A client had a Wordpress website with a very plain landing page which would redirect to the "home" page once clicked. The "home" page lived under the address example.com/home, the landing page was accessed as soon as you visited example.com.

The client asked for the landing page to be removed and for example.com to go directly to the "home" page. Given the level of access to the site (no FTP, WP only), I initially placed a 302 Redirect on the landing page going to "home". I realized I should have used a 301 Redirect instead and quickly changed it.

Since the changes the client has noticed a significant drop in their search ranking, with example.com not coming up anymore - even when you search the company name directly. This problem has not resolved itself over time. Even competitors with inferior PageRank values (checked with MozBar) and keyword stuffing are showing up in search rankings above them.

I am starting to think I did something incredibly wrong! Did I? Can this be fixed and how?

  • Does the site have a sitemap? Is the landing page still there? Is the 301 still active? How long was the 302 up for? It may be as simple as creating a tiny link to re-introduce the landing page for a short period of time or put it into your sitemap if you have one. Can you do a site: search with keywords that would return the landing page to see if it is indexed? That may tell you if Google has the landing page indexed- sorta- maybe.
    – closetnoc
    Commented Dec 9, 2014 at 17:09
  • So the top level of the site is not WordPress and /home/ is where WordPress lives?
    – JCL1178
    Commented Dec 9, 2014 at 20:39
  • @closetnoc 301 is still active, the 302 was up for a day at most. There is no sitemap. Landing page is not indexed according to a site: search.
    – Chris
    Commented Dec 10, 2014 at 0:45
  • @JCL1178 top level is WP too.
    – Chris
    Commented Dec 10, 2014 at 0:46
  • 1
    I am beginning to think that little is really wrong and that you actually fixed something that should never have been. Is it safe to say that removing the landing page will not make things worse? I suspect it won't. I also suspect that good ol' fashioned SEO is in order. As well, Google is just going through a correction. This can take a couple of months. It might be a good time to revisit your SEO strategy and put it into place as Google tries to figure your site out again. The landing page seemed to have, in effect, supplanted your home page which is important. Does this make sense to you?
    – closetnoc
    Commented Dec 10, 2014 at 1:12

2 Answers 2


I am starting to think I did something incredibly wrong! Did I?

Probably not.

Can this be fixed and how?

This may not be the answer you want to hear, but it should fix itself over time. Whenever you change the URL structure or content of your site in a significant way (and changing what Google perceives as your landing page counts as significant) you trigger a recalculation and re-evaluation of the site as a whole. During this process, which can take weeks or even months for larger sites, you will see the site drop in the SERPS and assuming there are no other structural or content issues, you should recover most of what was lost. Sometimes you improve from where you were, sometimes you drop a bit; it all depends on how well-structured the new landing page is for SEO.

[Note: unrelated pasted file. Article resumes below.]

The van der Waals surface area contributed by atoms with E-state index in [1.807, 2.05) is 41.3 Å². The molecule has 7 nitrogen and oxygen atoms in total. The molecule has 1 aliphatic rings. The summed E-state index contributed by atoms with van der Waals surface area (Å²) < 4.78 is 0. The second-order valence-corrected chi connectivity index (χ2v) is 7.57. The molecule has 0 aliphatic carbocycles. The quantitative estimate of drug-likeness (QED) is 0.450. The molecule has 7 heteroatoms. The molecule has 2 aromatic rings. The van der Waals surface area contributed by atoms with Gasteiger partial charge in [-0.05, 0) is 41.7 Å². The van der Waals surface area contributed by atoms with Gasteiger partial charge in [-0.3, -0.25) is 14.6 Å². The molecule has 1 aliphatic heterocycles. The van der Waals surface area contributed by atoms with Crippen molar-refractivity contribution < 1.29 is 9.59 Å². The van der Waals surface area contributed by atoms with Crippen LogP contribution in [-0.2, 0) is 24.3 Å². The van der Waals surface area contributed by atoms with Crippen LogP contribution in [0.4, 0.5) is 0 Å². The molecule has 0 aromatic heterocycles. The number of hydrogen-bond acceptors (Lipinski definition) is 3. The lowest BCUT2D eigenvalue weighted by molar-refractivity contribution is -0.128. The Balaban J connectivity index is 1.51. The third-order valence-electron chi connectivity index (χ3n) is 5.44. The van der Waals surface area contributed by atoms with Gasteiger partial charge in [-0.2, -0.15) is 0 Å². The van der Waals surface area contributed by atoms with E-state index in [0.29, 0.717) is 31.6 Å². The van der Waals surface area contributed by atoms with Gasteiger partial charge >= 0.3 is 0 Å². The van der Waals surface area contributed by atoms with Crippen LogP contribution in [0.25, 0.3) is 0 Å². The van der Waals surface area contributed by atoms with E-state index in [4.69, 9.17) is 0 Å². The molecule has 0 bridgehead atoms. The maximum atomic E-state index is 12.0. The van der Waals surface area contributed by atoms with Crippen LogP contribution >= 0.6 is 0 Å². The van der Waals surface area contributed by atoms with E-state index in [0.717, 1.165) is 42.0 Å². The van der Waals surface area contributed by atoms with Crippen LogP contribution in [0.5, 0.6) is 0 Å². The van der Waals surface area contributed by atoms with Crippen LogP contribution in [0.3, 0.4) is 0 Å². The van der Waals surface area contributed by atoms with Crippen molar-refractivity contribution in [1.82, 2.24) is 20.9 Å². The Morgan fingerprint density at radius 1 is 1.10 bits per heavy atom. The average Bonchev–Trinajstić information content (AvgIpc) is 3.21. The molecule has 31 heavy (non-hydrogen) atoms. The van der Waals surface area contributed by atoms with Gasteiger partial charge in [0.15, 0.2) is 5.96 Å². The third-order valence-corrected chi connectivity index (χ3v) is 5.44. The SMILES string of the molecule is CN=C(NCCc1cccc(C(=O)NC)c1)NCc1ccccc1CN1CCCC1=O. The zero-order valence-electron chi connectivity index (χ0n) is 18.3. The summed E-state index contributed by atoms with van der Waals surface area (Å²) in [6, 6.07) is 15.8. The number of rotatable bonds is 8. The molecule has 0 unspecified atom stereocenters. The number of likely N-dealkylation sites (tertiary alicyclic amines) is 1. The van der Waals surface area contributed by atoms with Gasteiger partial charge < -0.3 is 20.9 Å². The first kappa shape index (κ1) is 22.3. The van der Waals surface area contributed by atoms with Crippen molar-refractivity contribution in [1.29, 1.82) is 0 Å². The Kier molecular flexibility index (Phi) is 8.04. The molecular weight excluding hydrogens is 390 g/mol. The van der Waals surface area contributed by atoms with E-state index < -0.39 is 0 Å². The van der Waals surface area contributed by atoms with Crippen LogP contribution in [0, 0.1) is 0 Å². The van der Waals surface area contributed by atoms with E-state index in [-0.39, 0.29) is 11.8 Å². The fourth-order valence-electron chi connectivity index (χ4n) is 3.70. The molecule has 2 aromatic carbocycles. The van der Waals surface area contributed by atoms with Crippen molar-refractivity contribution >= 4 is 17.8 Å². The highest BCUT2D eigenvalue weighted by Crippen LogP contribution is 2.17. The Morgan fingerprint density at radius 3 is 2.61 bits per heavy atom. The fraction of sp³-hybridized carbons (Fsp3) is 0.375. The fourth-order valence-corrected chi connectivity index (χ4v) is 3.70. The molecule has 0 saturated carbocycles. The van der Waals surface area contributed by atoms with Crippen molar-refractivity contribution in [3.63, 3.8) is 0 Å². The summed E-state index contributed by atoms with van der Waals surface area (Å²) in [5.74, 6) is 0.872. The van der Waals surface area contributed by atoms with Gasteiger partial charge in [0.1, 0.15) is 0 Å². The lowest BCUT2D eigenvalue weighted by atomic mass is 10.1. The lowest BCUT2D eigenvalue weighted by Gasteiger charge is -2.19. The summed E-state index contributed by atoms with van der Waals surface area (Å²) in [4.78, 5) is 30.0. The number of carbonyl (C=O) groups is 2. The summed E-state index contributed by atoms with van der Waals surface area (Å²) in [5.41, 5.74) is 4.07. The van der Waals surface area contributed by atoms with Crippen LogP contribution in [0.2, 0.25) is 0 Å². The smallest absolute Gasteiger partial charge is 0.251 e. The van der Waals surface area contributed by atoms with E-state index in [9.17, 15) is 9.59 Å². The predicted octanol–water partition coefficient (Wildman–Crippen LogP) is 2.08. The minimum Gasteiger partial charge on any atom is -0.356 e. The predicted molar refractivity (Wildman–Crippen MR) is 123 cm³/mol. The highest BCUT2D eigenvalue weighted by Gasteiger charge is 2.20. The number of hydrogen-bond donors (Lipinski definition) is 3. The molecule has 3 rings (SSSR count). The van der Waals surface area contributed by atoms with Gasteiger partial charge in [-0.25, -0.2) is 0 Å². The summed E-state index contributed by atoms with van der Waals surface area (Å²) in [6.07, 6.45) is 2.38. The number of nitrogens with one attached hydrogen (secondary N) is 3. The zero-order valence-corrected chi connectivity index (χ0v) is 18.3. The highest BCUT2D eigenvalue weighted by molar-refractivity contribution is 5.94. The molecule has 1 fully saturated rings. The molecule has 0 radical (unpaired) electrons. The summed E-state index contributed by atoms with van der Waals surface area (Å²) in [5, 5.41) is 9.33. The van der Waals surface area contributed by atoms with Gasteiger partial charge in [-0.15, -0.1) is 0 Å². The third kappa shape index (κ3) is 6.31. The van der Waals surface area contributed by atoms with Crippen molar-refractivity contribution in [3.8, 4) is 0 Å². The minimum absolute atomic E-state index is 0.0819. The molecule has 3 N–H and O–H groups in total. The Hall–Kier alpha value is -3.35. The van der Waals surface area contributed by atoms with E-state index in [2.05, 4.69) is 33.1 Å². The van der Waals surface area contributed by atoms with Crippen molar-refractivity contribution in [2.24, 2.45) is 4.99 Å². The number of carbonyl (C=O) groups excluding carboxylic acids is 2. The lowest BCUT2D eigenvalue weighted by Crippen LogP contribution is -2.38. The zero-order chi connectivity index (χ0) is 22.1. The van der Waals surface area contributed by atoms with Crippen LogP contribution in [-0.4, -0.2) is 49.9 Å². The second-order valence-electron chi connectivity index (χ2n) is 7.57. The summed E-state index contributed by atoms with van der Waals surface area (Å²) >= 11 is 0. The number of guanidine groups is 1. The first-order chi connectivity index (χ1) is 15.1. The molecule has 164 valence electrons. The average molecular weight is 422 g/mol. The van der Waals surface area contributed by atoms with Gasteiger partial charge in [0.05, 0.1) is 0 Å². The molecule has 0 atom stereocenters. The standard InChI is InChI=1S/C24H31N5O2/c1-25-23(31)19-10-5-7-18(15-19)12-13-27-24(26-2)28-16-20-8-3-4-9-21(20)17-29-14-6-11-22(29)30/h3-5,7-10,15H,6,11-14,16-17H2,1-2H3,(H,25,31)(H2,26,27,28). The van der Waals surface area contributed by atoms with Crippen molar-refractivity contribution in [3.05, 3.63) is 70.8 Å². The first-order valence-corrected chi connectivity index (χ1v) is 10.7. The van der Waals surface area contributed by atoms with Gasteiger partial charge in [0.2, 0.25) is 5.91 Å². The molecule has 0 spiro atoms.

Another common issue you might see from this scenario is a big rise in your bounce rate. Whereas users used to have to make the extra click from root to home and then leave, you know allow them to hit root and leave, raising the bounce rate and hurting the overall ranking. This shouldn't be fatal, but can delay your recovery time.

So what you need to do now is what closetnoc suggested in the comment and make sure your house is in order. Check to be sure the current sitemap is up to date and submitted to GWT. Check to make sure nothing is keeping the Googlebot out (robots.txt and WordPress' settings). Search Google with -site to be sure you are still in the index. Tune the new landing page and attempt to bring the bounce rate down if indeed it rose. If you do all of that, then just be patient and wait for the recovery.


An easy fix is to put the actual home page on the home page and stop redirecting.

  • At the moment this isn't possible due to the way the original developer set the site up, as well as limited access to the site through Wordpress (no FTP).
    – Chris
    Commented Dec 9, 2014 at 9:01
  • While one sentence may point in the right direction, it doesn't fully answer the question. We expect full answers on this site. Good answers explain their reasoning, are backed by facts and experience, and link to references and documentation. Commented Dec 9, 2014 at 19:09
  • Google shouldn't particularly care about the redirection. It cares that there appears to be a massive change in the structure and content from what it previously saw as the landing page. So moving the home page up a level and removing the redirection would still have triggered a recalc. Would it have been this severe? Who knows?
    – JCL1178
    Commented Dec 9, 2014 at 20:42

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